commercialization of the products. For example, it was pretty impossible to get funding due to the embarrassing nature of the issue, a product for women's health, by a female founder, that male investors don't necessarily understand. But even female investors have told me,


“I love Elitone, and I will keep using your product, but I am going to fund your competitor because it's a better inancial deal that I cannot pass up.”

Secondly, we are highly regulated but are selling Direct to Consumer,

so we don't it the life science nor CPG (consumer product goods) buckets that venture capital investors typically are in.

Finally, we sell directly to consumers to make Elitone as accessible as possible (since most

women do not talk to their doctors about incontinence), yet the consumers expect lower pricing as an electronic and will compare Elitone to the cheaper devices that have no FDA approvals! It is a tough area to be in, but we stick it out because we know in the end we are serving women the best.

What advice would you give to young women aspiring to careers in technology and innovation, particularly in the femtech space?

I previously had a job early in my career where I just analyzed foreign missiles. Although it used my engineering degrees, it felt empty and unsustainable. When you create a product that other people beneit from, it is so rewarding. One thing about serving women is that they are very vocal, both when they have their complaints, and also so appreciative when you help them. I would tell women who are interested in this career to go for it. I enjoy my work and it is not a “job”. Isn't that what we want out of life, to be fulilled?

How do you plan to continue driving innovation and addressing unmet needs in women's health through your work?

We have quite a large list of women now. I plan to keep asking them questions and listening to them.


US Job Openings Decline to Three-Year Low: Insights from March 2024 Labor Data

In March 2024, the U.S. job

market showed signs of stabilization with little change in the number of job openings and hires, according to the latest Job Openings and Labor Turnover Survey (JOLTS) released by the U.S. Bureau of Labor Statistics. The report highlights a slight decrease in job openings and a minor drop in total separations, including quits and layoffs, indicating a steadying labor market.

Key Findings:

Job Openings:

Job openings were relatively stable at 8.5 million as of the last business day in March, marking a slight decline of 1.1 million yearover-year.

The job openings rate remained consistent at 5.1%. Notable decreases were observed in the construction and inance sectors, while state and local government education sectors saw increases.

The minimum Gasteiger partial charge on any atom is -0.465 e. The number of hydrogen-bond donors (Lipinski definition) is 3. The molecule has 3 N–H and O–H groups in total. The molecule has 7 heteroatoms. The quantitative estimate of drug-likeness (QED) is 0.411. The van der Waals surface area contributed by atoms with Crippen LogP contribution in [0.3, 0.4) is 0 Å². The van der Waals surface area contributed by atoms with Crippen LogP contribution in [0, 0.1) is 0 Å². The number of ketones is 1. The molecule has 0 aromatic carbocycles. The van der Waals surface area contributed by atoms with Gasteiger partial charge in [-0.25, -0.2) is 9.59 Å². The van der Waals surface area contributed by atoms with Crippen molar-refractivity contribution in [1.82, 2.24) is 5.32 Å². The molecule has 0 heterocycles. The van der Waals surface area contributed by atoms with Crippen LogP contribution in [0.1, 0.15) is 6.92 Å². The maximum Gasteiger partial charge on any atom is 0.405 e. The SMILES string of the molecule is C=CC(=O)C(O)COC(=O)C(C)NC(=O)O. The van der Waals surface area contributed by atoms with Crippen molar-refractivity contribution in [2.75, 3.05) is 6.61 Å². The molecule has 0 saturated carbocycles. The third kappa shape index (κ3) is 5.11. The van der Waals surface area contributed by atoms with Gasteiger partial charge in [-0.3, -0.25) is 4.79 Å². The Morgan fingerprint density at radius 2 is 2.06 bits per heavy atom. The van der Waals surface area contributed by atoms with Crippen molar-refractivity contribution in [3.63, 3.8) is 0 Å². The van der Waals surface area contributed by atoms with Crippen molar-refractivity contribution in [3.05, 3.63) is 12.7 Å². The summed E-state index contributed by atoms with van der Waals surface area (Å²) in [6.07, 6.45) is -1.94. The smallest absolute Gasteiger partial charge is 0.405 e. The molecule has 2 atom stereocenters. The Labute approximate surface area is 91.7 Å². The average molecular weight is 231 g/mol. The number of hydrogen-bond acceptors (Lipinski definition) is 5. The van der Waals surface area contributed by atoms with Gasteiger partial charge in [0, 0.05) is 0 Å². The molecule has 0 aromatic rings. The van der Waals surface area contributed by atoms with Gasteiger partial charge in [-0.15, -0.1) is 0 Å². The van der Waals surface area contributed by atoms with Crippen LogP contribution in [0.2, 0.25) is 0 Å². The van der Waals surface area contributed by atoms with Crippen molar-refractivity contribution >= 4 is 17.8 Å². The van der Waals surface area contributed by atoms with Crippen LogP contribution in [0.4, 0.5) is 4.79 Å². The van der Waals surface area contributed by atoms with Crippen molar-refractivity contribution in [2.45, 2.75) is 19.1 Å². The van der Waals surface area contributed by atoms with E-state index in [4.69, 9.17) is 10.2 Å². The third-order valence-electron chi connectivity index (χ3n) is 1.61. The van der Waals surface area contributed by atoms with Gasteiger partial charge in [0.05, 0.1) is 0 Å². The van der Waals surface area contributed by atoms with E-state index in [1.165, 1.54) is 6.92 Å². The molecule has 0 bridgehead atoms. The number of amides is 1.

Hires also showed little change, maintaining at 5.5 million but experiencing a decrease of 455,000 compared to the previous year.

The hiring rate was stable at 3.5%, suggesting a balance between job openings and job seekers.


Total separations decreased to 5.2 million, down by 339,000, with the separations rate slightly changing to 3.3%.

Voluntary quits stood at 3.3 million, down by 480,000 yearover-year, indicative of fewer employees voluntarily leaving their jobs.

Layoffs and discharges were consistent with previous months at 1.5 million.

Sector-Speciic Trends:

Reductions in job openings and separations were particularly noted in arts, entertainment, and recreation, suggesting sectorspeciic challenges.

In contrast, private educational services saw a marginal increase in total separations, driven by an increase in layoffs and discharges.

Establishment Size Class:

Both very small (1-9 employees) and very large establishments (5,000+ employees) saw little change in their job dynamics, indicating a broad stability across different sizes of establishments.

Revisions to Previous Data:

February 2024 data was revised, showing a slight increase in job

openings and a decrease in hires and separations. Such revisions are typical and relect more complete data collection and adjustments to seasonal factors.

Market Implications:

The slight decrease in job openings and stable hires rate could signal a cooling in the labor market, which may assist the Federal Reserve's efforts to control inlation without triggering a sharp increase in unemployment. This steadiness suggests that businesses may be approaching a more cautious hiring stance due to economic uncertainty or anticipation of economic policies impacting employment.


The March 2024 JOLTS data reveals a labor market that is beginning to stabilize amid economic uncertainties. While there are sector-speciic variations, the overall trends indicate a cautious approach by employers and a decrease in employee-initiated job separations. Moving forward, these trends will be crucial for policymakers and economists to monitor, especially in relation to inlation control and economic policy adjustments.


New Study Reveals the Most Googled Languages Americans Want to Learn in Each State — Is Yours on the List?